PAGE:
By Linley MacKenzie (this article first appeared in the Galway Advertiser)
New Connacht Rugby coach Kieran Keane, relishing a return to head coaching, is confident his new club “can do anything” in pursuit of their ambitions.
Having lost out on the job to succeed Glasgow’s Dave Rennie at the Chiefs in New Zealand, the opportunity to take over the Connacht reins after Pat Lam’s departure was the perfect opportunity.
‘I had aspirations to replace Dave – the reason I went to the Chiefs was to become the leader of that organisation, and that didn’t happen. It came down to a two-horse race and I came second [to Taranaki’s Colin Cooper]. It was always my intention to go back to being a head coach, and when I got that opportunity, particularly here, it was a good one.”
It enabled him to come to Ireland – his great great grandparents having hailed from Waterford – and after a week with his new club, the self confessed dreamer and innovator, believes Connacht “can do anything”.
“This organisation, the players, and myself, we all want to be the best we can be and want to move forward. I am a terribly competitive human at the best of times. We can do anything,” he says.
The former attack coach with the Chiefs says it is all about reaching potential.
“We are going to do whatever we can. We are going to be better each day, and enjoy each other’s company, and we are going to grow off the pitch and on the pitch, and it’s going to be good.”
Keane says Connacht fans can expect to see some of the attacking flair which became the hallmark of the Waikato side’s success.
“That was my job at the Chiefs, to invoke the change there, and we had a lot of success with that. There will be a flavour of that.” However the wily 63-year-old says expansive rugby will also be balanced.
“You have to play to your strengths and hide your weaknesses – it’s the way you have to do it.”
Former All Black
A former All Black and teacher by profession, Keane grabbed headlines in New Zealand when he guided lowly Tasman from the second division of provincial rugby to the final in the top flight.
“In the past I have been coaching battlers and teams that were probably not the rock stars and I had a lot of success, and these guys mirror that a lot,” he said. “I’m one of a few of a few who have done it that way anyway. My jobs at Tasman – it’s a very similar population, same economically, same budget – in fact it’s a little less in relation with the big boys – so it fits well with me.
“There is aspiration [here] and that is wonderful, I am aligned with that. I always want people to be the best they can. I have a lot of admiration for young people and players, they have kept me young, so this just fitted me, and the fact that it is in Ireland was a blessing as well.”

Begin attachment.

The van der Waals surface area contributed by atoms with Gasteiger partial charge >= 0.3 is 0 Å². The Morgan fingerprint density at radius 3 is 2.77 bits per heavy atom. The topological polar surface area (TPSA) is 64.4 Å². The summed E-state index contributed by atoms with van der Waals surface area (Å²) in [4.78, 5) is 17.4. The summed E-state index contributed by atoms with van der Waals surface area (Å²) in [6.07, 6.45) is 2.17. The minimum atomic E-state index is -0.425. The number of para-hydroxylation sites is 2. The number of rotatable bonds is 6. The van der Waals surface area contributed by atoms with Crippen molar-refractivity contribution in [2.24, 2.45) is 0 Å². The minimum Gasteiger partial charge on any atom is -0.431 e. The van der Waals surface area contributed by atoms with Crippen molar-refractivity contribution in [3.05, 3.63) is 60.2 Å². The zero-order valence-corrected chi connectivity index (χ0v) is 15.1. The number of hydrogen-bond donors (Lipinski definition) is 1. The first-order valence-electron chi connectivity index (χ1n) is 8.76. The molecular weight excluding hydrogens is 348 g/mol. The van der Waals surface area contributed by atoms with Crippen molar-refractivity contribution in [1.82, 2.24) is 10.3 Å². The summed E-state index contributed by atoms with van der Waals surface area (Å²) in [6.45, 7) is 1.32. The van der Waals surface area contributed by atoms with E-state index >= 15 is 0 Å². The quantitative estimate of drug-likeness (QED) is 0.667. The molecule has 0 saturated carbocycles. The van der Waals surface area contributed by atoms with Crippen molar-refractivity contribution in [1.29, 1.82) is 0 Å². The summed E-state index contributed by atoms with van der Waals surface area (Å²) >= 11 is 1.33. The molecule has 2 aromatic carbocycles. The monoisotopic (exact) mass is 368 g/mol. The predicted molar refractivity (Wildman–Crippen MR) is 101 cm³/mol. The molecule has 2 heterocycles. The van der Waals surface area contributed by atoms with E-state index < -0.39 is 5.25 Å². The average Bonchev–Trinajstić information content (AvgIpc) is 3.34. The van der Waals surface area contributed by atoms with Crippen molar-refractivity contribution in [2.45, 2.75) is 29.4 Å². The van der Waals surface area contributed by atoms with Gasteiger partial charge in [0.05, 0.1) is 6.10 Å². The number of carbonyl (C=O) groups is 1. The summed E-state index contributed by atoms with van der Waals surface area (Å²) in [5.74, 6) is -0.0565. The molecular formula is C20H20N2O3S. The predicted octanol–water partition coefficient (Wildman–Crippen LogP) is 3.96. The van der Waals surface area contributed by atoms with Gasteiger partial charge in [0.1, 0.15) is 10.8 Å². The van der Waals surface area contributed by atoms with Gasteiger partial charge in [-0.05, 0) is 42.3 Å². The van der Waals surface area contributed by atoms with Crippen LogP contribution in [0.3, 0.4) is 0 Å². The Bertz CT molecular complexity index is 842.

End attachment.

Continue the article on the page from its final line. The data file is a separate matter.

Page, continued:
The new coach has already identified lock Ultan Dillane as an “impressive man”, whose approach to the game is “music to my ears”, while new recruit from Australia, Jarrad Butler, is a “unique individual who can cover, 6, 7 and 8”.
“I have a couple of thoughts where he might shine, he’s skilful, an intelligent young man and natural leader, so I’m really happy about him,” Keane commented.
Also back training are Tiernan O’Halloran after a knee operation, and Bundee Aki, who could be ready for the second PRO14 fixture
“He’s [Aki] progressing really well, in fact we have a bridle on him, trying to hold him back, so yeah he’s champing at the bit and looking pretty good.”
John Muldoon will continue to captain the side – an “absolutely easy” decision says Keane.
The mad professor
From a fanatical rugby country, no suprise then Keane, AKA KK, is known as the “mad professor”, and for that he makes no apology.
“I dream about rugby, and I dream about it when I am awake and when I am askeep, and I have that mantle because I’m always trying to think ahead, to innovate.
“Innovation has always been part of my creed about playing the game, and sometimes when listening to me you can get lost because I’m away with the fairies on it. I love the game passionately, I love the whole thing about rugby, it’s a big part of my life, so dreaming about it when I am awake and asleep and trying to innovate, that is part of KK, that is what he is about.”
Connacht are looking at three locations, including The Sportsground, as a future home for a new stadium.
“We’re at the phase now where we have three potential locations, they’re fully scoped out, fully costed, drawings done, all of that and it really is a case of selecting which location we’d go with and then progress it to the next stage,” Ruane says,
“Unfortunately, and this has been the case for a while, we’re working on other people’s pace, so we’re dependent on others.”
The current home, which involves negotiating with the Irish Greyhound Board, is likely to be the preferred option, but a move to a new site, or one which involves a ground share with Galway United are also believed to be possibilities.
Although there had been plans to add an upper deck to the existing Clan stand, Ruane says it does not make sense to utilise that option while a new stadium is being built.
“It wouldn’t make financial sense, because it doesn’t add a lot more in capacity. Shelter is what most people look for and it has to be part of a plan fit for purpose.”
Ruane says it is frustrating.
“We know where we want to get to in terms of a stadium, in terms of the finished product, and you just want it to happen, but we’ll keep pushing it because it is absolutely crucial to Connacht Rugby in terms of us achieving success in a sustainable manner into the future.”